Jordan Spieth would prefer to miss out on €10.2m payday at Tour Championship than lose the Ryder Cup
Published 20/09/2016 | 21:11
Jordan Spieth on Tuesday declared he would rather be a winner at next week’s Ryder Cup than claim the $11.4 million (€10.2 million) on offer here at the Tour Championship.
The world No 4’s comment inevitably invoked memories of Tiger Woods’s famous statement, at the WGC event in 2002, when asked if he would prefer to win that title or the following week’s Ryder Cup at the Belfry. Woods could think of “a million reasons” why he would rather prevail in the individual tournament. Well, he got his wish: he won the $1 million cheque at Mount Juliet and was then a loser in the Midlands.
The thought of being on a defeated team again, clearly horrifies Spieth and as much as he wants to defend his FedEx Cup here on Sunday, if he is playing the hypothetical game there is only one winner. “It’s kind of rude, but if you’re saying 2016, right now, I have a choice, then it is the Ryder Cup,” he said. “You want something that you don’t have. That’s a trophy that I’ve watched the other side have [at Gleneagles two years ago] and it hurt.
“When we boarded the plane back home, it was an empty feeling. We don’t want that again… we want that celebration. We want that champagne falling off the balcony. And I’m pretty confident about how we’re going to go about our business. I think we’ve got a fantastic team this year, one of the best teams I can remember looking back at.”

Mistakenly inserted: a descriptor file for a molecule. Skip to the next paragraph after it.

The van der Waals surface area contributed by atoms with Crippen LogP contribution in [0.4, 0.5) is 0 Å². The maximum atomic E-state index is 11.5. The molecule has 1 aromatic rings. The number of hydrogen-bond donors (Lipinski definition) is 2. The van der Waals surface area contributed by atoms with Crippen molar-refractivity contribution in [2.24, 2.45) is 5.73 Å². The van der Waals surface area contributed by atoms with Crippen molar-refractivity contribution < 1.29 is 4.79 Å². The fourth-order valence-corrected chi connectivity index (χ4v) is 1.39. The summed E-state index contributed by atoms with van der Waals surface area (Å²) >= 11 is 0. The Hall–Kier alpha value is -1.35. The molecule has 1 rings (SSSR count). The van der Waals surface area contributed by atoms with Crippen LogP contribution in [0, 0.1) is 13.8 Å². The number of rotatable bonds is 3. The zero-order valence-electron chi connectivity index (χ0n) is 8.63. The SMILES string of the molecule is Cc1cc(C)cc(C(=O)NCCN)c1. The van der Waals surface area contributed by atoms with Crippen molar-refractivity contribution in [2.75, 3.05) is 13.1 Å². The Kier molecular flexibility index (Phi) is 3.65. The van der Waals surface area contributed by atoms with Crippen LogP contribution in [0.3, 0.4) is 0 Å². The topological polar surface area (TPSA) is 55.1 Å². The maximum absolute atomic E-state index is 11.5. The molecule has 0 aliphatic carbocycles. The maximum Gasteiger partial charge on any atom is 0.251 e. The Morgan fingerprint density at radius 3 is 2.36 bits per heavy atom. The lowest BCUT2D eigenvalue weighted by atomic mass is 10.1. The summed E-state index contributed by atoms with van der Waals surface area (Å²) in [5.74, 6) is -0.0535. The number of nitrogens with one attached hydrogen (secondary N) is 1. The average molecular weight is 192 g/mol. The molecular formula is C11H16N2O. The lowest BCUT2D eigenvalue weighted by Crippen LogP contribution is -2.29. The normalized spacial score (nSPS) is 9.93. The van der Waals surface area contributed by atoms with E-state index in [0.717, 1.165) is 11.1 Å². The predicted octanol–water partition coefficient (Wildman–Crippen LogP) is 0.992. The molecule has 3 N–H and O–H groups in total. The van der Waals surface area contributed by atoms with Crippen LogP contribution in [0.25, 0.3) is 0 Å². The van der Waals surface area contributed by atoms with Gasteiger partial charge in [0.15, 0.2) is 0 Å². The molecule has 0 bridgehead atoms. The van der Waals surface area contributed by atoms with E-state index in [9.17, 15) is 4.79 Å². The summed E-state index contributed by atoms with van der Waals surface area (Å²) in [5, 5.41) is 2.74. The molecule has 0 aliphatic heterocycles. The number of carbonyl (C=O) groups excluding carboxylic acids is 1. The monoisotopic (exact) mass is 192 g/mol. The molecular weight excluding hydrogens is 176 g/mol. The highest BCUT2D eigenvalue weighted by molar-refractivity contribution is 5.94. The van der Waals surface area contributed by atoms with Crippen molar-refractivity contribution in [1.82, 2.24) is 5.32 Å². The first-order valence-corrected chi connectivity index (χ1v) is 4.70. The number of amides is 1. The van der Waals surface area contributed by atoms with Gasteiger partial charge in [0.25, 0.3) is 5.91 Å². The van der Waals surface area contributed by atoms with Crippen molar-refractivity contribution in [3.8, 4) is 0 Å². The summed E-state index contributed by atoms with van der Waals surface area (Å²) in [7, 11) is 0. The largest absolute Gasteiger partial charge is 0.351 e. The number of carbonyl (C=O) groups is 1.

Intriguingly, the US team is not yet finalised, with captain Davis Love III still to name his last wildcard on Sunday night. Bubba Watson is the favourite, but rookies Daniel Berger and Justin Thomas are in the mix.
They joined Spieth, as well as Love and five other members of the US side on a reconnaissance mission at Hazeltine on Sunday and Monday and Spieth reported that “I could see how badly each of them wanted to be there”.
However, Spieth also recognised what an “awkward position” two-time Masters champion Watson is in.
“I couldn’t imagine being in his position, wondering why [he is not yet in] at seven in the world,” Spieth said. “There’s 24 players in the Ryder Cup… I don’t know if anybody’s ever been passed up in that spot before. That’s tough.”
Tough, maybe, but Spieth thinks that it is a fair scenario. “In my opinion, we want whoever’s playing the best to be the last pick,” he said. “They all know that if they can somehow block it out and focus on playing well in this tournament it will help them. I don’t know how they’re going to do it and it’s added pressure for sure. But for us, we want who is hot.”